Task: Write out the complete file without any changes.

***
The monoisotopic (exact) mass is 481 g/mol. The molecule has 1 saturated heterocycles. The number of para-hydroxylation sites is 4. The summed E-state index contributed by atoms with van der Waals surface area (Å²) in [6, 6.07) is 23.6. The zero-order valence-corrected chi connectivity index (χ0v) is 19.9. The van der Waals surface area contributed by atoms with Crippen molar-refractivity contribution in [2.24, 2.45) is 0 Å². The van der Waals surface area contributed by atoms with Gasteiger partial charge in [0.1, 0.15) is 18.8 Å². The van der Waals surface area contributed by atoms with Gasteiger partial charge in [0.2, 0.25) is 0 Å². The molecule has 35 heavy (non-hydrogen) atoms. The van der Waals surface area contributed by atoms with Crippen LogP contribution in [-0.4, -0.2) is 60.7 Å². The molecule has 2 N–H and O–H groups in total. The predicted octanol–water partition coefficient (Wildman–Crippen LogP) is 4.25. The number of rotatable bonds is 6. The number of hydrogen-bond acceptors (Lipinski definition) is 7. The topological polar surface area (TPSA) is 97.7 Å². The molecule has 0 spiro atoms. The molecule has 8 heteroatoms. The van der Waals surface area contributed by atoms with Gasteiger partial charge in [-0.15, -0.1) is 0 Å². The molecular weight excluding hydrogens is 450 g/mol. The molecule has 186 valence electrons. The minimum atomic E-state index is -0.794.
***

The monoisotopic (exact) mass is 481 g/mol. The molecule has 1 saturated heterocycles. The number of para-hydroxylation sites is 4. The summed E-state index contributed by atoms with van der Waals surface area (Å²) in [6, 6.07) is 23.6. The zero-order valence-corrected chi connectivity index (χ0v) is 19.9. The van der Waals surface area contributed by atoms with Crippen molar-refractivity contribution in [2.24, 2.45) is 0 Å². The van der Waals surface area contributed by atoms with Gasteiger partial charge in [0.1, 0.15) is 18.8 Å². The van der Waals surface area contributed by atoms with Gasteiger partial charge in [0.2, 0.25) is 0 Å². The molecule has 35 heavy (non-hydrogen) atoms. The van der Waals surface area contributed by atoms with Crippen LogP contribution in [-0.4, -0.2) is 60.7 Å². The molecule has 2 N–H and O–H groups in total. The predicted octanol–water partition coefficient (Wildman–Crippen LogP) is 4.25. The number of rotatable bonds is 6. The number of hydrogen-bond acceptors (Lipinski definition) is 7. The topological polar surface area (TPSA) is 97.7 Å². The molecule has 0 spiro atoms. The molecule has 8 heteroatoms. The van der Waals surface area contributed by atoms with Gasteiger partial charge in [-0.15, -0.1) is 0 Å². The molecular weight excluding hydrogens is 450 g/mol. The molecule has 186 valence electrons. The minimum atomic E-state index is -0.794.